Greenbrier County was one of the hardest hit areas. Sheriff Jan Cahill said at least 13 were killed there.
Three were killed in Kanawha County and one each in Ohio and Jackson counties.
Stadelman said at least 100 homes were destroyed.
John Manchester, mayor of the hard-hit town of Lewisburg in Greenbrier County, said a stretch of highway was completely washed away. Houses were thrown from their foundations and the rubble lines creek beds all over the county.
Rescue crews are braving thick mud and oppressive humidity to search for those still unaccounted for.
A White Sulphur Springs man says his wife called him during the sudden deluge in West Virginia and said their house was filling up with water.
Ronnie Scott told The Associated Press on Friday that his wife, Belinda Scott, fled to the attic. She smelled natural gas and the house blew up. He says she managed to escape through a vent and clung to a tree for more than four hours before she was rescued by state police.
He says she is currently in the hospital with burns on 67 percent of her body.
Gov. Earl Ray Tomblin says a deluge of 9 inches of rain damaged or destroyed more than 100 homes, knocked out power to tens of thousands of homes and businesses and killed 14 people.
About 500 people were stranded overnight in a shopping center when a bridge washed out, and dozens of other people had to be plucked off rooftops or rescued from their car as waters quickly rose during the storm.
West Virginia Gov. Earl Ray Tomblin says early reports indicates more than 100 homes have been seriously damaged or destroyed and about 66,000 homes and businesses are still without power after a storm dropped 9 inches of rain on parts of the state.
Tomblin gave an update on the flooding during a news conference Friday. He said 17 shelters were open and 200 National Guard soldiers are actively helping in eight counties with swift water rescues, search and extraction efforts and health and welfare checks.
The governor has declared a state of emergency in 44 of 54 counties and authorized up to 500 soldiers to assist.
The governor says he had planned to fly around the hart-hit areas, but wasn't able to because all state aircraft used for rescues.
West Virginia Gov. Earl Ray Tomblin says 14 people have died during devastating flooding in the state.
Tomblin made the announcement Friday during a news conference. He says the damage is widespread and devastating. The governor says search and rescue missions are still a top priority.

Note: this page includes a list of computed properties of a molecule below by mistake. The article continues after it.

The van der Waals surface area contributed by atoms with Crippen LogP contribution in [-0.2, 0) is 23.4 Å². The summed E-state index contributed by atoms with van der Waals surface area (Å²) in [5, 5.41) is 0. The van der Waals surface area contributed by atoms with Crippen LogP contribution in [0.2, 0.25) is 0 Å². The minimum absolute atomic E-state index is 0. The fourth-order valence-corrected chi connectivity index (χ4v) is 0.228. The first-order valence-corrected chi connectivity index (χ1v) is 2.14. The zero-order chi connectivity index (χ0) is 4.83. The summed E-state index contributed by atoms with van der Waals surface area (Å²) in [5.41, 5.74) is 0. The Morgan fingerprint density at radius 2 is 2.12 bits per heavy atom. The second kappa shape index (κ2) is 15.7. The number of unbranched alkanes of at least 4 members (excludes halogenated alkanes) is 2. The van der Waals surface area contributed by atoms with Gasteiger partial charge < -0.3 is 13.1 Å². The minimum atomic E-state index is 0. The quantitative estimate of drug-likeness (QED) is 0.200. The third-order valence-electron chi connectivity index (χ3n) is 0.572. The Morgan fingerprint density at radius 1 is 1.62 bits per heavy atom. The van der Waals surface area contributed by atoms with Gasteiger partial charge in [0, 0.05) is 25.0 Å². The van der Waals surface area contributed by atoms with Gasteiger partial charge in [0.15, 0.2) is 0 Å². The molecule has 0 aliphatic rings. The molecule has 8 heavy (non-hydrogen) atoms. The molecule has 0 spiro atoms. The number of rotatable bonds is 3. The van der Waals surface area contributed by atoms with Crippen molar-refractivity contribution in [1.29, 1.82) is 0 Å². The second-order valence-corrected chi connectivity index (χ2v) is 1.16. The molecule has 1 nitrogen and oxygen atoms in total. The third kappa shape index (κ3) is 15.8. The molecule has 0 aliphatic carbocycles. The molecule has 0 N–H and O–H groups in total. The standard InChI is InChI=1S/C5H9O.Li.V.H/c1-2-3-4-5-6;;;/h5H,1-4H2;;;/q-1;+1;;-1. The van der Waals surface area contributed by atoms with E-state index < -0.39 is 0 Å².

A storm system dumped 9 inches of rain on parts of West Virginia and trapped 500 people in a shopping center when a bridge washed out. Dozens of other people had to be plucked off rooftops or rescued as waters quickly rose during the deluge.
Authorities say the bodies of two people have been recovered in the flooding in West Virginia, and they predict the death toll will rise.
Greenbrier County Sheriff Jan Cahill said the bodies of two males were found amid debris near White Sulphur Springs on Friday, bringing the death toll from the floods to seven. The latest victims haven't yet been identified.
The sheriff is describing "complete chaos" from the flooding. He says roads are destroyed, bridges out, homes have burned down and washed off foundations. He says multiple sections of highway are missing and water rescue teams are searching devastated areas.
He says it's really hard to navigate around because there's a ton of debris, and even rescuers have had to be rescued.
The body of a 4-year-old boy who slipped into a rushing creek during a flood that devastated West Virginia was found Friday morning, raising the flood's death toll to five.
Bob Bibbee with the Ravenswood Fire Department confirmed the boy was found dead at 11:30 a.m. about a quarter mile from where he fell.
Bibbee said the toddler was outside with his grandfather when he fell into the creek, which usually runs about an ankle deep. Jackson County was pounded with 9 inches of rain in 16 hours and the creek rose to about 6 feet.